Boise-area breweries have come a long way since they started canning beers a few years ago.
At first, most of this canned brew — made by Sockeye Brewing, Payette Brewing Company and Crooked Fence Brewing Company — was only available in the Gem State.
But as the popularity of Boise’s brewing scene spiked at a local level, the breweries soon realized they could sell their canned beers in neighboring states.
Payette, which recently announced it would be building a new $4.5 million production facility and taproom near Downtown Boise, slated to open in 2016, sells about two-thirds of its beer in cans.
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Most of Payette’s brew sales come from Idaho, but the brewery also sells canned beer in Oregon, Utah, Nevada and parts of Washington. The new, much larger facility will allow them to break into other markets such as a highly competitive one in Seattle. Payette plans to keep its Garden City brewery open.
Sockeye Brewing, known for its Dagger Falls IPA and other flagship and seasonal brews, has been a tour de force (when it comes to canning beer) since it built a sprawling production facility on Fairview Avenue in Boise.
“We are probably canning close to 6,500-7,000 cases a month,” says Josh King, Sockeye’s head brewer and brewery manager.
Besides Idaho, Sockeye brews are also available in parts of Utah, Oregon and Washington. And when Sockeye unveils its new, automated production line in early September, expect the brewery to expand canned beer sales into Montana and Wyoming.
“We’ll have a 20-barrel system and a 40-barrel system side by side. It could potentially double our canned beer output,” King says.
Crooked Fence Brewing’s canned beer program is considerably smaller than Payette’s and Sockeye’s, yet the brewery still manages to can about 2,000 cases of beer a month, with the help of a mobile canning operation. Crooked Fence cans five of its brews, including 3 Picket Porter and the recently introduced Trainwreck Red amber ale.
Much of the brewery’s canned beer — emblazoned with bright artwork made by brand manager Kelly Knopp — is sold in Idaho.
But Crooked Fence brews are available in the Portland area and in parts of Washington as well. Surprisingly, the brewery recently tapped into the Midwest market when it signed a deal with a distributor in Wisconsin, a state known for its profusion of canned beer.
“The distributor approached us. They wanted beers that nobody else has over there,” Knopp says.
“So we are now having Northwest Canning (a Portland-based mobile canning operation) come in twice a month to beef us up.”
Pre Funk opens 3rd location
Pre Funk opened its third location in July in Downtown Meridian’s historic Heritage Building, 729 N. Main St., across the street from Sunrise Bakery and Cafe.
The craft-beer bar has had great success in Downtown Boise, and more recently at its second location in Nampa’s Belle District, so opening a Pre Funk in Meridian seems like a logical progression for this up-and-coming local libation chain.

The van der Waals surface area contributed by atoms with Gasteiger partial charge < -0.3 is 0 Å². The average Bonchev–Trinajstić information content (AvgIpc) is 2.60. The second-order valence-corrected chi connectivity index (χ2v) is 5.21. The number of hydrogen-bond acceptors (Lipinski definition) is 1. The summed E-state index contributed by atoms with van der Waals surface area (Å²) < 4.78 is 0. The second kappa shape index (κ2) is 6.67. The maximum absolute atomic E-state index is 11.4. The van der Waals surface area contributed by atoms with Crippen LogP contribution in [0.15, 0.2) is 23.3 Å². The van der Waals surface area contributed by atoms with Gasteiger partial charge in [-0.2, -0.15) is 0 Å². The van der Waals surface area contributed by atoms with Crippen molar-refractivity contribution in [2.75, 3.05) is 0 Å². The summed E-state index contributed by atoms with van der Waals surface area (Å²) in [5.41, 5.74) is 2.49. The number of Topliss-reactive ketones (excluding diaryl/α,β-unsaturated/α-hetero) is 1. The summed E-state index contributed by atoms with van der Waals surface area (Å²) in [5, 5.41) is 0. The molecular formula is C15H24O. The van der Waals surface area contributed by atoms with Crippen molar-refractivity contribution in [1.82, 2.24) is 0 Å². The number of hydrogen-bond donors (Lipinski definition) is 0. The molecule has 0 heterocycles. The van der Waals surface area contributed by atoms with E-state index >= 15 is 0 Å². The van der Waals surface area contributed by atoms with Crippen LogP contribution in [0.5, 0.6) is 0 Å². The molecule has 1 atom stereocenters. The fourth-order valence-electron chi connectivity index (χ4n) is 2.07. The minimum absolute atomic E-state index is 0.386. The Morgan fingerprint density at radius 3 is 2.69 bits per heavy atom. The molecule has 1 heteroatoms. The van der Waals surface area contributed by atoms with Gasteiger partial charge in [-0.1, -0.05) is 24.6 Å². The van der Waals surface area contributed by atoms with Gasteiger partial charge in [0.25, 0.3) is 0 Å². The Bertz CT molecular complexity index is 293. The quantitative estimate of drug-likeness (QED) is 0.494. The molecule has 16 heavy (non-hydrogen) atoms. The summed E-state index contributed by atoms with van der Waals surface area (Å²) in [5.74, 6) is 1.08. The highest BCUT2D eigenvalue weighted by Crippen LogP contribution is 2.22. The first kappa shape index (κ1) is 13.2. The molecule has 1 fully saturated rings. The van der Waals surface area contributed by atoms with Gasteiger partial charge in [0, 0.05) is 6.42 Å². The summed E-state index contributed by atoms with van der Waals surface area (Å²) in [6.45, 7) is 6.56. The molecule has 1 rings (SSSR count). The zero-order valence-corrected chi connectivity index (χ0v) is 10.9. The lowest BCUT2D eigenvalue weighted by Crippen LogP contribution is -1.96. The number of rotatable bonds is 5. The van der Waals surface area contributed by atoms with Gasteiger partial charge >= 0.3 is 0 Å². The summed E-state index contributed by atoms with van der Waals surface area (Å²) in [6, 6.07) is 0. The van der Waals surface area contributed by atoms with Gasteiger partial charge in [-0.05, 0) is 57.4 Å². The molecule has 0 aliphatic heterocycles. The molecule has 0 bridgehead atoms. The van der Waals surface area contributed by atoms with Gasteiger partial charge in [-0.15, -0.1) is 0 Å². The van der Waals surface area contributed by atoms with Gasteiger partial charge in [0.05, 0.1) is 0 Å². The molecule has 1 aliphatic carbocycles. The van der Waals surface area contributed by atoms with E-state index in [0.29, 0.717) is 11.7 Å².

Don’t be surprised to find 40 handcrafted local and regional brews on tap, as well as draft root beer and ginger beer for those not looking to cop a buzz. The bar hosts live music on weekends, and a patio is in the works. As for grub, expect to find local food trucks parked out front on busy nights to feed the hungry masses.
Boise Brewing growth spurt
Boise Brewing, a small community-supported brewery in Downtown Boise’s Central Addition district, recently doubled its brewing capacity by installing two new 30-barrel fermenters.
This means more tap handles of Hip Check IPA and Snowboarder Porter at watering holes around town. Or stop by the brewery’s taproom, at 521 W. Broad St., and quaff a few brews with fellow beer geeks.
Over the summer, head brewer Lance Chavez and his crew also bottled a Boise Brewing beer, Roosevelt Red Rye, for the first time, with the help of Woodland Empire Ale Craft’s bottling line. It’s available at the brewery, 521 W. Broad St., Boise, and at its namesake Roosevelt Market, 311 N. Elm St., Boise, while supplies last.
Down a couple of pints and grab the microphone at Crescent Brewery’s stand-up comedy night — held every Tuesday, starting at 7:30 p.m. — where inspiring comedians are encouraged to give it their best shot.
Crescent Brewery, at 1521 Front St. in Downtown Nampa, is known for its array of handcrafted seasonal and flagship brews, including malty Scottish ales with names like Tilted Kilt and Highland Hammer.
Crooked Fence Brewing will celebrate autumn with a seasonal brew (draft and 22-ounce bottles) that boasts an ominous name. Evil Harvest is a fall-inspired dark amber ale with hints of nutmeg, vanilla bean and pumpkin. “It has all those comforting fall spices that everyone likes,” Knopp says.
Starting in September, Sockeye Brewing will once again be celebrating the Oktoberfest season with a seasonal lager aptly called Socktoberfest. This German-style Marzen (draft only) goes down smooth and boasts a toasted malt finish.